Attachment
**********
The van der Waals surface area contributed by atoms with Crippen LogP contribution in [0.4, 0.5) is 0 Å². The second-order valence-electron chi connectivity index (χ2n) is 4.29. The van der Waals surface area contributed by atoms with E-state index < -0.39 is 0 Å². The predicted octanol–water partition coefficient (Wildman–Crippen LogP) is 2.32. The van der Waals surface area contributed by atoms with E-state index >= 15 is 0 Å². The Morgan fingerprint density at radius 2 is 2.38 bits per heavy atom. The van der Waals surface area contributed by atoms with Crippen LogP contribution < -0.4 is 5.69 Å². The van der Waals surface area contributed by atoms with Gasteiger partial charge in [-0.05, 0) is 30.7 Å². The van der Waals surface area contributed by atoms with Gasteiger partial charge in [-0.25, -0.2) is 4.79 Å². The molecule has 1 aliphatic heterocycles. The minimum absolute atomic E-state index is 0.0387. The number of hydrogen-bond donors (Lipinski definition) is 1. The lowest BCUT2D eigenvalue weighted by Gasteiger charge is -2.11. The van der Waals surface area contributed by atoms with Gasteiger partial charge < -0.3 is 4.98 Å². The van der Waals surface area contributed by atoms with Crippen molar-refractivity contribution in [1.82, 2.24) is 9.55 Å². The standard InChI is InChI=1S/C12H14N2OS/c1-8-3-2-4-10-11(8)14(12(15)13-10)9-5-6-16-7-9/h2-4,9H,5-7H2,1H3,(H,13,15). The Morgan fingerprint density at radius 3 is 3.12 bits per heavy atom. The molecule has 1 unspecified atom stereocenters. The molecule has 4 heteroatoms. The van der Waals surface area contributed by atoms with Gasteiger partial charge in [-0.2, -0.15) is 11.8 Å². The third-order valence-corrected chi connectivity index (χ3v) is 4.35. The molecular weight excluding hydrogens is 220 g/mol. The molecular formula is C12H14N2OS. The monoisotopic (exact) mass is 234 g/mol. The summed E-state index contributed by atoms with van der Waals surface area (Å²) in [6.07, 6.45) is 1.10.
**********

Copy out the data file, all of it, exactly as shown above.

The van der Waals surface area contributed by atoms with Crippen LogP contribution in [0.4, 0.5) is 0 Å². The second-order valence-electron chi connectivity index (χ2n) is 4.29. The van der Waals surface area contributed by atoms with E-state index < -0.39 is 0 Å². The predicted octanol–water partition coefficient (Wildman–Crippen LogP) is 2.32. The van der Waals surface area contributed by atoms with E-state index >= 15 is 0 Å². The Morgan fingerprint density at radius 2 is 2.38 bits per heavy atom. The van der Waals surface area contributed by atoms with Crippen LogP contribution < -0.4 is 5.69 Å². The van der Waals surface area contributed by atoms with Gasteiger partial charge in [-0.05, 0) is 30.7 Å². The van der Waals surface area contributed by atoms with Gasteiger partial charge in [-0.25, -0.2) is 4.79 Å². The molecule has 1 aliphatic heterocycles. The minimum absolute atomic E-state index is 0.0387. The number of hydrogen-bond donors (Lipinski definition) is 1. The lowest BCUT2D eigenvalue weighted by Gasteiger charge is -2.11. The van der Waals surface area contributed by atoms with Gasteiger partial charge < -0.3 is 4.98 Å². The van der Waals surface area contributed by atoms with Crippen molar-refractivity contribution in [1.82, 2.24) is 9.55 Å². The standard InChI is InChI=1S/C12H14N2OS/c1-8-3-2-4-10-11(8)14(12(15)13-10)9-5-6-16-7-9/h2-4,9H,5-7H2,1H3,(H,13,15). The Morgan fingerprint density at radius 3 is 3.12 bits per heavy atom. The molecule has 1 unspecified atom stereocenters. The molecule has 4 heteroatoms. The van der Waals surface area contributed by atoms with Gasteiger partial charge in [-0.2, -0.15) is 11.8 Å². The third-order valence-corrected chi connectivity index (χ3v) is 4.35. The molecular weight excluding hydrogens is 220 g/mol. The molecular formula is C12H14N2OS. The monoisotopic (exact) mass is 234 g/mol. The summed E-state index contributed by atoms with van der Waals surface area (Å²) in [6.07, 6.45) is 1.10.